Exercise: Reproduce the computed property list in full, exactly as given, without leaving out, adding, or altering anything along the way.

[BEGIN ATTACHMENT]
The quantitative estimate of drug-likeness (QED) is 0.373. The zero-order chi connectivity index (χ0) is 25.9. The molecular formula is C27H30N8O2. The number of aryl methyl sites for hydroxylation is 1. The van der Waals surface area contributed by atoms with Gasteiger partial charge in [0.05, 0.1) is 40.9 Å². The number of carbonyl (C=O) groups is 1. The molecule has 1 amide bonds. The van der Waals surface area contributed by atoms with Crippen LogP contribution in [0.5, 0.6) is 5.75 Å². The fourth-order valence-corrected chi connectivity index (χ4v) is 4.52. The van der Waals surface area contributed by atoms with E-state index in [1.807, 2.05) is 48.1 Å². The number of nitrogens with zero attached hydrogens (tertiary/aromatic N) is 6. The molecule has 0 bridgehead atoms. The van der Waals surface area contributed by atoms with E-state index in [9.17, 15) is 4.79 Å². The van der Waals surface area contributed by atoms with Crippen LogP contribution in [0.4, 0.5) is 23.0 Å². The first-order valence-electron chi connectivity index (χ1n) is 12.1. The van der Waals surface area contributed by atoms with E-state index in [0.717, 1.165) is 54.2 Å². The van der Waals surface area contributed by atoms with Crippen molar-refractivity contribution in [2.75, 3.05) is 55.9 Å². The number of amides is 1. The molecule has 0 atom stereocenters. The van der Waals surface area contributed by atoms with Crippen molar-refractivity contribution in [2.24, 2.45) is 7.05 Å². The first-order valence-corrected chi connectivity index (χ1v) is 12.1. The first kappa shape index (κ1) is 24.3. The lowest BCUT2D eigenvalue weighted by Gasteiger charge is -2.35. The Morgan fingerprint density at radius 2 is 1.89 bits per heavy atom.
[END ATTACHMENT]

The quantitative estimate of drug-likeness (QED) is 0.373. The zero-order chi connectivity index (χ0) is 25.9. The molecular formula is C27H30N8O2. The number of aryl methyl sites for hydroxylation is 1. The van der Waals surface area contributed by atoms with Gasteiger partial charge in [0.05, 0.1) is 40.9 Å². The number of carbonyl (C=O) groups is 1. The molecule has 1 amide bonds. The van der Waals surface area contributed by atoms with Crippen LogP contribution in [0.5, 0.6) is 5.75 Å². The fourth-order valence-corrected chi connectivity index (χ4v) is 4.52. The van der Waals surface area contributed by atoms with E-state index in [1.807, 2.05) is 48.1 Å². The number of nitrogens with zero attached hydrogens (tertiary/aromatic N) is 6. The molecule has 0 bridgehead atoms. The van der Waals surface area contributed by atoms with E-state index in [9.17, 15) is 4.79 Å². The van der Waals surface area contributed by atoms with Crippen LogP contribution in [0.4, 0.5) is 23.0 Å². The first-order valence-electron chi connectivity index (χ1n) is 12.1. The van der Waals surface area contributed by atoms with E-state index in [0.717, 1.165) is 54.2 Å². The van der Waals surface area contributed by atoms with Crippen molar-refractivity contribution in [2.75, 3.05) is 55.9 Å². The number of amides is 1. The molecule has 0 atom stereocenters. The van der Waals surface area contributed by atoms with Crippen molar-refractivity contribution in [2.24, 2.45) is 7.05 Å². The first-order valence-corrected chi connectivity index (χ1v) is 12.1. The first kappa shape index (κ1) is 24.3. The lowest BCUT2D eigenvalue weighted by Gasteiger charge is -2.35. The Morgan fingerprint density at radius 2 is 1.89 bits per heavy atom.